Supreme Court Seal
South Carolina
JUDICIAL DEPARTMENT
Site Map | Feedback
2009-UP-399 - State v. Stegall

THIS OPINION HAS NO PRECEDENTIAL VALUE.  IT SHOULD NOT BE CITED OR RELIED ON AS PRECEDENT IN ANY PROCEEDING EXCEPT AS PROVIDED BY RULE 268(d)(2), SCACR.

THE STATE OF SOUTH CAROLINA
In The Court of Appeals

The State, Respondent,

v.

Richard Stegall, Appellant.


Appeal From Pickens County
John C. Few, Circuit Court Judge


Unpublished Opinion No. 2009-UP-399
Heard July 22, 2009 – Filed August 5, 2009   


AFFIRMED


Scott David Robinson, of Greenville, for Appellant.

Attorney General Henry Dargan McMaster, Chief Deputy Attorney General John W. McIntosh, Assistant Deputy Attorney General Salley W. Elliott, all of Columbia; and Solicitor Robert Mills Ariail, of Greenville, for Respondent.

PER CURIAM: Richard Horace Stegall was indicted and tried for murder.  During its second day of deliberations, the jury notified the trial judge it was deadlocked.  The jury returned to the courtroom, and the trial judge issued an Allen charge.[1]  Neither the State nor Stegall objected to the charge.  Later that afternoon, the jury sent the trial judge a note that said, "We still have jurors who are firmly decided to different verdicts."  Both the trial judge and counsel for the parties understood this note to indicate continuing deadlock.  After declaring a mistrial, the trial judge adjourned court and walked to the jury room.  The jury informed him they were not deadlocked and would like to take another vote.  The trial judge immediately left the jury room, returning to the courtroom eight minutes after he had left it. 

Between the trial judge's return to the courtroom and his statement on the record of what transpired in the jury room, the jury notified the bailiff it had reached a verdict.  The trial judge conferred extensively with counsel concerning how to proceed.  While the State favored accepting the jury's verdict, Stegall maintained a mistrial was appropriate because the trial judge had impermissibly entered the jury room.  Given an opportunity to indicate anonymously whether the trial judge's appearance in the jury room had influenced their decision, the jurors responded it had not.  The trial judge then published the verdict of voluntary manslaughter and had the court clerk poll the jury.  At Stegall's request, the trial judge delayed sentencing.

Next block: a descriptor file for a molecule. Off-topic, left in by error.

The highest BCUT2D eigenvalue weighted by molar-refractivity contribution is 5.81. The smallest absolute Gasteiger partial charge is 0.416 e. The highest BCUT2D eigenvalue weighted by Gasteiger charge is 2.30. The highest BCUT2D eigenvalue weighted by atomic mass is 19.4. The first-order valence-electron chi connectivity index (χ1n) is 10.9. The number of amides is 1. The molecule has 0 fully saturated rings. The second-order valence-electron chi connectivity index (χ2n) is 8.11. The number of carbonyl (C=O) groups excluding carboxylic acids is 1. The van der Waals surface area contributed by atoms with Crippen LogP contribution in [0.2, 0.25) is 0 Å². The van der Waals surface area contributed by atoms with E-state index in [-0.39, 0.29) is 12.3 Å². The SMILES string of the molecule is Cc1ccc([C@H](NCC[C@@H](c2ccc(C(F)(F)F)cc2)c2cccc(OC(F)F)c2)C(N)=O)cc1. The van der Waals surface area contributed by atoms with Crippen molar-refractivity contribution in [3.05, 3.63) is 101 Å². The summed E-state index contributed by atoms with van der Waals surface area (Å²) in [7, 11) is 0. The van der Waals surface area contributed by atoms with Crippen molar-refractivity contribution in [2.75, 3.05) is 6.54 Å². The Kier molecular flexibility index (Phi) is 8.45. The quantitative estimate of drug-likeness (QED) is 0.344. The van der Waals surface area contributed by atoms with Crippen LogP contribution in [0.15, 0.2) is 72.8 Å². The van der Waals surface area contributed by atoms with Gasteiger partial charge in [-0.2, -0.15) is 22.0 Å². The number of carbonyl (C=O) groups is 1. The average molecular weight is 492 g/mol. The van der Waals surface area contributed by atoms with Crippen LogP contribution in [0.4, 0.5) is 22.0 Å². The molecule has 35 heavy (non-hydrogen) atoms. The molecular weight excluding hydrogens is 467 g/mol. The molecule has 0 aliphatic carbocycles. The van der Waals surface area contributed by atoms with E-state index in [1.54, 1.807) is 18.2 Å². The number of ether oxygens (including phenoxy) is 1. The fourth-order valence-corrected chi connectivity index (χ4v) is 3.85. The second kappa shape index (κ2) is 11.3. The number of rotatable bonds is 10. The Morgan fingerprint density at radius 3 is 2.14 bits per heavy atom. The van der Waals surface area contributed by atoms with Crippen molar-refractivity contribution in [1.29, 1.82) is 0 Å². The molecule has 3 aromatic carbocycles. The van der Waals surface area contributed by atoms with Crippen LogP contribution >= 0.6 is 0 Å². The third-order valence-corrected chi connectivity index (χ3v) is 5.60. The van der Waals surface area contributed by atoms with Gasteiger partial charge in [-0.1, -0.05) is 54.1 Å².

At the sentencing hearing, the trial judge conferred with counsel to determine whether either the State or Stegall had reconsidered its position on the issue of mistrial.  The State still desired acceptance of the verdict.  Stegall reconsidered and stated, "Your Honor, after consulting with my client, we would accept the verdict of voluntary manslaughter."  Stegall was then sentenced to twenty-eight years' imprisonment.  This appeal followed. 

Stegall argues the trial judge committed reversible error by entering the jury room during deliberations.  We disagree. 

Trial courts have broad discretion in deciding whether to declare a mistrial.  State v. Ferguson, 376 S.C. 615, 618, 658 S.E.2d 101, 103   (2008).  An appellate court will not reverse the grant or denial of a mistrial "absent an abuse of discretion amounting to an error of law."  Id.  The grant of a mistrial is "a serious and extreme measure which should only be taken when the prejudice can be removed no other way."  Id. at 618-19, 658 S.E.2d at 103. 

Entering the jury's verdict instead of declaring a mistrial was within the trial judge's broad discretion in this case.  A party who has invited or induced a particular ruling by the trial court cannot complain of it on appeal, even if the ruling was error.  See Floyd v. Thornton, 220 S.C. 414, 425-26, 68 S.E.2d 334, 339 (1951).  Although Stegall initially opposed the jury's verdict because the trial judge entered the jury room during deliberations, he ultimately accepted the verdict without objection.  Stegall cannot complain on appeal of a result to which he acceded.  Therefore, the decision of the trial judge is

AFFIRMED.

HEARN, C.J., THOMAS and KONDUROS, JJ., concur.


[1] When a jury indicates deadlock, a judge may issue an Allen charge, encouraging them "to approach the evidence with an open mind and consider the opinions of their fellow jurors."  State v. Robinson, 360 S.C. 187, 193, 600 S.E.2d 100, 103 (Ct. App. 2004); see Allen v. U.S., 164 U.S. 492, 501-02 (1896).